All quiet on the credit card front
August 31, 2013
- Average consumer credit card rate, overall market: 17.10 percent
- Average consumer non-rewards credit card rate: 15.48 percent
- Average consumer rewards credit card rate: 17.79 percent
- Average student credit card rate: 17.62 percent
- Average business non-rewards credit card rate: 14.74 percent
- Average business rewards credit card rate: 15.50 percent
The U.S. bank prime rate continued to hold steady in the second half of August, at 3.25 percent.
Interest rates generally settled down a bit in late August after making a significant upward move beginning in early May. In all, yields on 10-year Treasury notes have increased by more than a full percentage point, and 30-year mortgage rates are also up by more than one percent.
Credit cards were somewhat insulated from these increases for two reasons. For one thing, they hadn’t fallen as precipitously as bond yields and mortgage rates in recent years, so credit card rates have less of a recovery to make. Secondly, credit card companies have a mixed view of changes in economic growth. While stronger growth generally prompts interest rates to rise, it gives credit card companies more confidence in the creditworthiness of their customers, and so they are more inclined to hold rates steady.
Certainly, compared to the increases in bond yields and mortgage rates, the movement of credit card rates in recent months has been muted. Overall, consumer credit card rates are up just 0.12 percent since the end of April. Rates on student credit cards are up by just 0.20 percent over the same period, and rates on business credit cards are unchanged.
Again, not only were credit card rates steady in late August, but bond yields also took a step back. At this point, the calm in interest rates can be seen as the markets looking for a new theme. The rise in interest rates this past spring was prompted by increased optimism about the economy, accompanied by speculation that the Federal Reserve would soon start to back off from its low interest rate policies. However, this was followed by some disappointing economic news and some equivocation from the Fed about when it would begin tapering its stimulus measures.
In a sense then, interest rates are like a sailboat after the wind has calmed, just waiting for the next breeze. The big question is which way that wind will be blowing.
As August neared an end, there was a heightened risk that an ill wind might be the next thing to propel interest rates. As the confrontation over the Syrian regime’s apparent use of chemical weapons threatened to escalate that conflict, it raised the possibility of higher oil prices creating inflationary pressures. This in turn would prompt interest rate increases that could impact credit cards as much as bond yields, because unlike with economic growth, there is no silver lining to higher inflation that would mitigate a rise in credit card rates.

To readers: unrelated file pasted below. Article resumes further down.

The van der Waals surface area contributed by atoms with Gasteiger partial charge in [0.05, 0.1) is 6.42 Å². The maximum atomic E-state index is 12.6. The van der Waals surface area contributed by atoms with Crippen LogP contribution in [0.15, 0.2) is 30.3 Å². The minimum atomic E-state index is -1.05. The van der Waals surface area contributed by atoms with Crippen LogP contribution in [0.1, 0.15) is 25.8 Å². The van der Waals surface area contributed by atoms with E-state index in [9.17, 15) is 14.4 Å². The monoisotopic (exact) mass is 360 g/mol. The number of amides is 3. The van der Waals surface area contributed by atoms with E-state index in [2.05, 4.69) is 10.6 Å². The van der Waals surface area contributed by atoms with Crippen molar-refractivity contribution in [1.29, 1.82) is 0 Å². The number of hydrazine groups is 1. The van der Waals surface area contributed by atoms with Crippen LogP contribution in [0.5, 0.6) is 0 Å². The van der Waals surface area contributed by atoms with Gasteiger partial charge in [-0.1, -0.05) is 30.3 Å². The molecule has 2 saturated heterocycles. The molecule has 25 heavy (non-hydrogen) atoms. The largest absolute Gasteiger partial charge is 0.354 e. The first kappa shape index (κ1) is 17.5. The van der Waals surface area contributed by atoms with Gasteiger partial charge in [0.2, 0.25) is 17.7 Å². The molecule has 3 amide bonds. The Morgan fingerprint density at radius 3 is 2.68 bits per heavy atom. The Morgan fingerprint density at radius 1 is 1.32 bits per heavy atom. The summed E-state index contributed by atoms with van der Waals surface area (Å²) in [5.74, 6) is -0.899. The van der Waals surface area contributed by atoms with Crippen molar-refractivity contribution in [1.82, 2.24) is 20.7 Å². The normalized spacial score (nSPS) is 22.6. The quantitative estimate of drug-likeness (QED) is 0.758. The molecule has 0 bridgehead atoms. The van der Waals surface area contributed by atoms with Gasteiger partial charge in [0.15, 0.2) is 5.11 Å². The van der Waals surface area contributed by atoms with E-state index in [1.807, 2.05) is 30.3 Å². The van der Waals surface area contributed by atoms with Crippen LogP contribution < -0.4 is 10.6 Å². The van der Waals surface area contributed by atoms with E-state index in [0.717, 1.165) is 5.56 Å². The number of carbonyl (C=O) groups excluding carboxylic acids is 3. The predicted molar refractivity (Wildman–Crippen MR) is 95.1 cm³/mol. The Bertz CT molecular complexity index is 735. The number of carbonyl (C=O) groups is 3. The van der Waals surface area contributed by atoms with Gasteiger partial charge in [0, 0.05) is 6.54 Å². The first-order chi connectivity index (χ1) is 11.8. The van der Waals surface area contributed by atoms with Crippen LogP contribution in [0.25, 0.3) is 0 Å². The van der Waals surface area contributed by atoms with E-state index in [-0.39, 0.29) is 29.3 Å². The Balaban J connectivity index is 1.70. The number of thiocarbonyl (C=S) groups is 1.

Consumer credit cards
Consumer credit card offers tracked by this survey were unchanged for the entire month of August. Until a new interest rate trend begins to affect credit card rates, those stable rates give consumers a good opportunity to shop around and find the best deal for their needs.
Student credit cards
After rising by 20 basis points in the last survey, student credit card rates leveled off in late August, giving students and their parents a chance to settle on their choice of credit cards before the fall semester begins.
Business credit cards
Business credit card offers remained unchanged, continuing a streak stretching back to the end of April.
Good credit vs. average credit
Since there were no changes in any of the credit card offers tracked by this survey, the spread between rates for customers with excellent credit and average credit card rates remained unchanged at 4.10 percent.
In total, IndexCreditCards.com surveys information from nearly 50 different credit cards, and includes multiple credit-rating tiers from many of those cards. Examples of offers surveyed include American Express, Capital One, Chase, Citi, Discover, and other MasterCard and Visa branded cards. The information compiled not only demonstrates trends in credit card rates over time, but also indicates the different values credit card companies put on different target markets (consumer, business, etc.), as evidenced by the differences between rates for those markets.
Disclaimer:The information in this article is believed to be accurate as of the date it was written. Please keep in mind that credit card offers change frequently. Therefore, we cannot guarantee the accuracy of the information in this article. Reasonable efforts are made to maintain accurate information. See the online credit card application for full terms and conditions on offers and rewards. Please verify all terms and conditions of any credit card prior to applying.
This content is not provided by any company mentioned in this article. Any opinions, analyses, reviews or recommendations expressed here are those of the author’s alone, and have not been reviewed, approved or otherwise endorsed by any such company. CardRatings.com does not review every company or every offer available on the market.